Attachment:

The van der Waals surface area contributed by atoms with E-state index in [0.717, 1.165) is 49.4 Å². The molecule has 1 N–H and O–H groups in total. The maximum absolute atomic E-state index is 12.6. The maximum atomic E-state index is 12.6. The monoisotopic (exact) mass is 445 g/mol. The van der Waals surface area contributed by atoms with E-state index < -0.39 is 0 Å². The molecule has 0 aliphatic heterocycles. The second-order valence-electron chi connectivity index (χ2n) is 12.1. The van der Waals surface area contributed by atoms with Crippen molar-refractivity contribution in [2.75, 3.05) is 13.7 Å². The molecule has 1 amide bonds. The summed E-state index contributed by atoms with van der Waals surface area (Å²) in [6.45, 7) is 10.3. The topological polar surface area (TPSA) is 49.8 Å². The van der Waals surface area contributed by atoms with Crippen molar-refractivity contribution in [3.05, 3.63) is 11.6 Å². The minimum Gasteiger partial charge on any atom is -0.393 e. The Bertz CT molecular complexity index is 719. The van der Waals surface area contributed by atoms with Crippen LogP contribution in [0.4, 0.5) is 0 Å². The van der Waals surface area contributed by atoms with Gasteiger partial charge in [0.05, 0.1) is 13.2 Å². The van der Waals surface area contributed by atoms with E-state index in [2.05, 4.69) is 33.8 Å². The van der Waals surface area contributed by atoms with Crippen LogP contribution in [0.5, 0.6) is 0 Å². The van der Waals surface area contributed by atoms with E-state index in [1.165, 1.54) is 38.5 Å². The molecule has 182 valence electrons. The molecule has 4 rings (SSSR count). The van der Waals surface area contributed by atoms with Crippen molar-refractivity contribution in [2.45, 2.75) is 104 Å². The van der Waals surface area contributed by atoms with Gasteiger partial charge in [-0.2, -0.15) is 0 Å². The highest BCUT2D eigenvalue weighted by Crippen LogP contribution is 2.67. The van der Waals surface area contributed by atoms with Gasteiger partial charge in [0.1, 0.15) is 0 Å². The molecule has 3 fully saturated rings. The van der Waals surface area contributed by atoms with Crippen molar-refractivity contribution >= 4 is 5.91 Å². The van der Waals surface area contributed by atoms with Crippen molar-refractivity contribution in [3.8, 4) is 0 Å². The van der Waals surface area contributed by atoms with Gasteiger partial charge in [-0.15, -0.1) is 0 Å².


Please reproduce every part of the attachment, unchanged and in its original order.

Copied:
The van der Waals surface area contributed by atoms with E-state index in [0.717, 1.165) is 49.4 Å². The molecule has 1 N–H and O–H groups in total. The maximum absolute atomic E-state index is 12.6. The maximum atomic E-state index is 12.6. The monoisotopic (exact) mass is 445 g/mol. The van der Waals surface area contributed by atoms with E-state index < -0.39 is 0 Å². The molecule has 0 aliphatic heterocycles. The second-order valence-electron chi connectivity index (χ2n) is 12.1. The van der Waals surface area contributed by atoms with Crippen molar-refractivity contribution in [2.75, 3.05) is 13.7 Å². The molecule has 1 amide bonds. The summed E-state index contributed by atoms with van der Waals surface area (Å²) in [6.45, 7) is 10.3. The topological polar surface area (TPSA) is 49.8 Å². The van der Waals surface area contributed by atoms with Crippen molar-refractivity contribution in [3.05, 3.63) is 11.6 Å². The minimum Gasteiger partial charge on any atom is -0.393 e. The Bertz CT molecular complexity index is 719. The van der Waals surface area contributed by atoms with Crippen LogP contribution in [0.4, 0.5) is 0 Å². The van der Waals surface area contributed by atoms with Gasteiger partial charge in [0.05, 0.1) is 13.2 Å². The van der Waals surface area contributed by atoms with E-state index in [2.05, 4.69) is 33.8 Å². The van der Waals surface area contributed by atoms with Crippen LogP contribution in [0.5, 0.6) is 0 Å². The van der Waals surface area contributed by atoms with E-state index in [1.165, 1.54) is 38.5 Å². The molecule has 182 valence electrons. The molecule has 4 rings (SSSR count). The van der Waals surface area contributed by atoms with Crippen molar-refractivity contribution in [2.45, 2.75) is 104 Å². The van der Waals surface area contributed by atoms with Gasteiger partial charge in [-0.2, -0.15) is 0 Å². The highest BCUT2D eigenvalue weighted by Crippen LogP contribution is 2.67. The van der Waals surface area contributed by atoms with Gasteiger partial charge in [0.1, 0.15) is 0 Å². The molecule has 3 fully saturated rings. The van der Waals surface area contributed by atoms with Crippen molar-refractivity contribution >= 4 is 5.91 Å². The van der Waals surface area contributed by atoms with Crippen molar-refractivity contribution in [3.8, 4) is 0 Å². The van der Waals surface area contributed by atoms with Gasteiger partial charge in [-0.15, -0.1) is 0 Å².